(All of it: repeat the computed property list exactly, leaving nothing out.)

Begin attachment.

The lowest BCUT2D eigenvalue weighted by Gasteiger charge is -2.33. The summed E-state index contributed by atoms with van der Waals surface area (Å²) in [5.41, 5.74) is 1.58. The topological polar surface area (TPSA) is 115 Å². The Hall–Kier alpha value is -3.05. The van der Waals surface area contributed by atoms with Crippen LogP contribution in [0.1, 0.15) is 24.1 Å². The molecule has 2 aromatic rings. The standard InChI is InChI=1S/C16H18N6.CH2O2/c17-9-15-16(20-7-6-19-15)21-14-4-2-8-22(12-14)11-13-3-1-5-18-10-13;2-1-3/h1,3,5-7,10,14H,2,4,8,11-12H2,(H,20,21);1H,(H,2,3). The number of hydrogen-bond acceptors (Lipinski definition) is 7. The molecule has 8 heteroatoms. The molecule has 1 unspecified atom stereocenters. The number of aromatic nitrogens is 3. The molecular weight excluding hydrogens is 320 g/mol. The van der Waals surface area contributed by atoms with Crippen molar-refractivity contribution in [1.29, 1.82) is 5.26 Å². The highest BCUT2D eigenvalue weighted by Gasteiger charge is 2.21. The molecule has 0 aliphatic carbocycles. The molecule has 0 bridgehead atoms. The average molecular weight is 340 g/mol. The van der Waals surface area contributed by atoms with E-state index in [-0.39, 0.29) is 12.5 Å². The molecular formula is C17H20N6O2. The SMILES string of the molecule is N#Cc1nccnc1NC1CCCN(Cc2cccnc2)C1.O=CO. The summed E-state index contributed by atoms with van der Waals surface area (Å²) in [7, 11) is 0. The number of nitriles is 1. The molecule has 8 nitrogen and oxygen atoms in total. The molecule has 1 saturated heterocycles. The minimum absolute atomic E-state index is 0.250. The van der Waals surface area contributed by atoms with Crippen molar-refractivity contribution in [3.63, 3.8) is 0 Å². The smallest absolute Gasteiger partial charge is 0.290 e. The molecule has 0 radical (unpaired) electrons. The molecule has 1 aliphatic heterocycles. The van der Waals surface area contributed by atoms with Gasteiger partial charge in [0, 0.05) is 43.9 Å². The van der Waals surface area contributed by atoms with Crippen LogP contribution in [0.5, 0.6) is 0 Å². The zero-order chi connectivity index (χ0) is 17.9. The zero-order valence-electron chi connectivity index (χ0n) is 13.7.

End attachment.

The lowest BCUT2D eigenvalue weighted by Gasteiger charge is -2.33. The summed E-state index contributed by atoms with van der Waals surface area (Å²) in [5.41, 5.74) is 1.58. The topological polar surface area (TPSA) is 115 Å². The Hall–Kier alpha value is -3.05. The van der Waals surface area contributed by atoms with Crippen LogP contribution in [0.1, 0.15) is 24.1 Å². The molecule has 2 aromatic rings. The standard InChI is InChI=1S/C16H18N6.CH2O2/c17-9-15-16(20-7-6-19-15)21-14-4-2-8-22(12-14)11-13-3-1-5-18-10-13;2-1-3/h1,3,5-7,10,14H,2,4,8,11-12H2,(H,20,21);1H,(H,2,3). The number of hydrogen-bond acceptors (Lipinski definition) is 7. The molecule has 8 heteroatoms. The molecule has 1 unspecified atom stereocenters. The number of aromatic nitrogens is 3. The molecular weight excluding hydrogens is 320 g/mol. The van der Waals surface area contributed by atoms with Crippen molar-refractivity contribution in [1.29, 1.82) is 5.26 Å². The highest BCUT2D eigenvalue weighted by Gasteiger charge is 2.21. The molecule has 0 aliphatic carbocycles. The molecule has 0 bridgehead atoms. The average molecular weight is 340 g/mol. The van der Waals surface area contributed by atoms with E-state index in [-0.39, 0.29) is 12.5 Å². The molecular formula is C17H20N6O2. The SMILES string of the molecule is N#Cc1nccnc1NC1CCCN(Cc2cccnc2)C1.O=CO. The summed E-state index contributed by atoms with van der Waals surface area (Å²) in [7, 11) is 0. The number of nitriles is 1. The molecule has 8 nitrogen and oxygen atoms in total. The molecule has 1 saturated heterocycles. The minimum absolute atomic E-state index is 0.250. The van der Waals surface area contributed by atoms with Crippen molar-refractivity contribution in [3.63, 3.8) is 0 Å². The smallest absolute Gasteiger partial charge is 0.290 e. The molecule has 0 radical (unpaired) electrons. The molecule has 1 aliphatic heterocycles. The van der Waals surface area contributed by atoms with Gasteiger partial charge in [0, 0.05) is 43.9 Å². The van der Waals surface area contributed by atoms with Crippen LogP contribution in [0.5, 0.6) is 0 Å². The zero-order chi connectivity index (χ0) is 17.9. The zero-order valence-electron chi connectivity index (χ0n) is 13.7.